Newsflash: Automatic suspension maintained – first automatic suspension case post NDA

Lancashire Care NHS Foundation Trust & Blackpool Teaching Hospitals NHS Foundation Trust v Lancashire County Council [2018] EWHC 200 (TCC)

Hempsons acted on behalf of Lancashire Care NHS Foundation Trust and Blackpool Teaching Hospitals NHS Foundation Trust (the “Trusts”) in resisting an application made by Lancashire County Council (the “Council”) to lift the automatic suspension in a procurement challenge.

As a result of the claim issued by the Trusts at the end of last year, the Council were automatically suspended from signing the contract with Virgin Care Services Limited (“Virgin”). The Council made an application to lift the automatic suspension. The lifting application was heard on 25 January 2018, and the Court’s judgment has now been handed down.

The claim stems from the Council’s decision to seek to award a contract for Public Health and Nursing Services for children and young people (0 – 19) to Virgin. The process was run under the Light Touch Regime.

Hempsons successfully advised on resisting the application and the Court refused to grant the Council’s application to lift the automatic suspension.

This was the first case in which an application to lift the automatic suspension has been considered since the Supreme Court’s decision in NDA v Energy Solutions in 2017, where the Supreme Court held that for a claimant to receive damages, the claimant would need to demonstrate a “sufficiently serious” breach of procurement law.

The application to lift was considered in accordance with the familiar tests:

  1. Was there a serious issue to be tried;
  2. Were damages an adequate remedy for either party; and
  3. Where did the balance of convenience lie?

We have set out below some of the key issues from the judgment:

  • The NDA case states that in order for a claimant to be entitled to damages, the breach of procurement law must be “sufficiently serious”. In this case, Mr Justice Fraser was required to consider how (if at all) the requirement for the breach to be sufficiently serious should be taken into account when the court is faced with an application to lift the automatic suspension, where the adequacy of damages as a remedy is a consideration. On the facts, this issue was not explored in detail, and Mr Justice Fraser was of the view that this is an issue that will require further and more detailed consideration in the future. It was argued that the court could not come to a decision on the question of whether the alleged breaches made by the claimant were or could be classified as sufficiently serious at an early application hearing. Both parties agreed that the point should be taken into account when considering the question of adequacy of damages, as presenting an additional requirement which any claimant had to satisfy to recover damages at all.
  • The Council sought to argue that any extension to the existing contract for the services would be illegal. Mr Justice Fraser did not consider this a good point. The judge stated “I cannot, for myself, see why continuing the existing current provision of the services by the Trusts for a short time pending a legal challenge to the procurement exercise, whilst the Council is under an automatic suspension imposed by the Regulations themselves, could be said to be a breach of the Regulations”.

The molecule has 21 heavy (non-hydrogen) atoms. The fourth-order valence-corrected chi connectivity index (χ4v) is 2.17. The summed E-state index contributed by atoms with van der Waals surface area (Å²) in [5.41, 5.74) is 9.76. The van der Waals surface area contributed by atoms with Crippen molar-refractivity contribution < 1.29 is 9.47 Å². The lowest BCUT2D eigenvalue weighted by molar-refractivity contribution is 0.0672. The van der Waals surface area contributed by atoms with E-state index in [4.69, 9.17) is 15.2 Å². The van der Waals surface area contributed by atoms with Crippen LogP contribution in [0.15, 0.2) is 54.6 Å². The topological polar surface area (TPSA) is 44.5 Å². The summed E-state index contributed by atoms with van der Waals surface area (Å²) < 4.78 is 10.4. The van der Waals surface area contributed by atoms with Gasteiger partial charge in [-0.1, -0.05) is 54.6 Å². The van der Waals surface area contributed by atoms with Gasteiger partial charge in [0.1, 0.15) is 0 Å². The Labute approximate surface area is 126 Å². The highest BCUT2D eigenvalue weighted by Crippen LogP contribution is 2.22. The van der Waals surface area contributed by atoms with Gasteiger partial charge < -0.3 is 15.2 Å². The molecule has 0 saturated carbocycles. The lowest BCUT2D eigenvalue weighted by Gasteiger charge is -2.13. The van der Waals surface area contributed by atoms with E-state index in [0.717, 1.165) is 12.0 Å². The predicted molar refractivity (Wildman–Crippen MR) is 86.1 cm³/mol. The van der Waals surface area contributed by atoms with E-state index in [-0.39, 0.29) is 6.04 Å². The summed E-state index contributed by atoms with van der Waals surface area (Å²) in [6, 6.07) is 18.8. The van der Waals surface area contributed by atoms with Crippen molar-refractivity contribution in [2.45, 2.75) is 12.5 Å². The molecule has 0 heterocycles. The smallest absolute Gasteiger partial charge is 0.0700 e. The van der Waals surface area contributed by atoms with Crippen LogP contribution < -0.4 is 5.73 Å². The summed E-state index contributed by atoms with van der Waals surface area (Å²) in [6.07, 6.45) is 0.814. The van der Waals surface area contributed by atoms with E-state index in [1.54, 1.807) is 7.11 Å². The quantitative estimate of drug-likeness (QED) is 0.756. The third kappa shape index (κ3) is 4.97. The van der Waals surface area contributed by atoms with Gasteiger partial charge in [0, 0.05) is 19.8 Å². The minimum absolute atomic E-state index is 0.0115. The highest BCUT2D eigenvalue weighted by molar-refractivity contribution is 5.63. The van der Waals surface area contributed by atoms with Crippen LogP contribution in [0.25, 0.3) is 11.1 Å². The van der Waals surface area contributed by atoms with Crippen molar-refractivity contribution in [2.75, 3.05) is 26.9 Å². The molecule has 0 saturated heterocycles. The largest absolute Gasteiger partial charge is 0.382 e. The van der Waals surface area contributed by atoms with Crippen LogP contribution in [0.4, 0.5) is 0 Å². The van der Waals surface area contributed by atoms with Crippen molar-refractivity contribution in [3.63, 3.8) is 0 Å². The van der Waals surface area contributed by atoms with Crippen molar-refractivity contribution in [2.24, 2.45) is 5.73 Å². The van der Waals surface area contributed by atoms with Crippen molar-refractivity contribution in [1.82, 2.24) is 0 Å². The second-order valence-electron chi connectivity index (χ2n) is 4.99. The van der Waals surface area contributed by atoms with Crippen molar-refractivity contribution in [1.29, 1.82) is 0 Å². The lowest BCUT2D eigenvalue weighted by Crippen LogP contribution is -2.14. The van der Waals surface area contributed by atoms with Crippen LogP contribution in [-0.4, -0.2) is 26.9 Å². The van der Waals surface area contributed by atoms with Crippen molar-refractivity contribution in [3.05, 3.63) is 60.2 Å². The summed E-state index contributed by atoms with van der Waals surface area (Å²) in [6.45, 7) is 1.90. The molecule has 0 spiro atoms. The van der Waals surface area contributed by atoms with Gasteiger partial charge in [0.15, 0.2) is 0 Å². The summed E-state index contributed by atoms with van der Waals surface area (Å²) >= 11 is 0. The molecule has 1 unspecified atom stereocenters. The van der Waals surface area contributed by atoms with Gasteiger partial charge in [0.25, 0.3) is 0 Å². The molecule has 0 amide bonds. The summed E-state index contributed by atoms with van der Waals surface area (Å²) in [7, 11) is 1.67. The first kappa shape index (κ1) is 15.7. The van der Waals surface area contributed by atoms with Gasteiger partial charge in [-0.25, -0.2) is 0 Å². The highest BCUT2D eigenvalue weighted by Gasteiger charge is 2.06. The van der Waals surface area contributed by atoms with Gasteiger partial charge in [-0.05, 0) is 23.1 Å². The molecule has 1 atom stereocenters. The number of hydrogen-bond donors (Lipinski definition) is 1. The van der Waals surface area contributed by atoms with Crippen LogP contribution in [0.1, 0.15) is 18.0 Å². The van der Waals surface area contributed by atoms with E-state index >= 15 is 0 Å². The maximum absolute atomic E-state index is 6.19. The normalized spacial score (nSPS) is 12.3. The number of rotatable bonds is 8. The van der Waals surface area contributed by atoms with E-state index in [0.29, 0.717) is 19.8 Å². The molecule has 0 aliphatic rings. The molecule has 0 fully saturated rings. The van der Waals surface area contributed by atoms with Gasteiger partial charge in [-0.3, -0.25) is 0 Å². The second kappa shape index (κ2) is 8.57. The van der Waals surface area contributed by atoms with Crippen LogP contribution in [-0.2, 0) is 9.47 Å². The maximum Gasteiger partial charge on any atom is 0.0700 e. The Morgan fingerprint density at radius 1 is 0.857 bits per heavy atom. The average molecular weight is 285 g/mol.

• The Council had argued that because no procurement was conducted for the original contract, then there were doubts about the legality of the Council using the Trusts to continue to provide the services if the suspension is not lifted. Mr Justice Fraser stated “it would be odd (to say the least) that if the Council were in breach of its legal obligations in awarding the existing contracts to the Trusts, it could rely upon its own breach in this respect and be in a stronger position concerning its application that if it had not been in breach of the Regulations in the first place.
  • Mr Justice Fraser did consider the fact that the incumbent providers were public bodies was a factor to be taken into account when considering an application to lift. This fed into the question of whether damages would be an adequate remedy in this specific case.
  • The court was able to accommodate an expedited trial. This was also a point, although not a determinative one, which went towards the decision to maintain the suspension.
  • Mr Justice Fraser determined that damages would not be an adequate remedy for the Trusts, and in any event, the balance of convenience of maintaining the suspension was overwhelmingly in the Trusts’ favour.
  • In terms of disclosure, the Council had initially refused to provide the Trusts with any disclosure in relation to the evaluation of Virgin’s bid. The Trusts made an application for specific disclosure in accordance with the TCC Guidance Note and case law. This was compromised just ahead of the application to lift. Mr Justice Fraser stated “…parties…should strive to save the collective public purse unnecessary expenditure on legal costs, and arguing at length about disclosure is one of the ways in which such wasted expenditure can readily be incurred”. He stated that in his judgment, disclosure “generally ought to be in such a case”. This would be in line with the TCC Guidance Note published last year.

Procurement cases are all fact specific, but this case highlights that public bodies can, and may need to, challenge other public bodies in procurement law disputes. Careful consideration should be given to the issues of early disclosure, and it is not always the case that the automatic suspension will be lifted.

Hempsons’ specialist, integrated procurement and litigation teams will utilise their significant experience to guide you through these issues if you need to challenge a procurement process, or to defend a challenge.

Link to the case is here: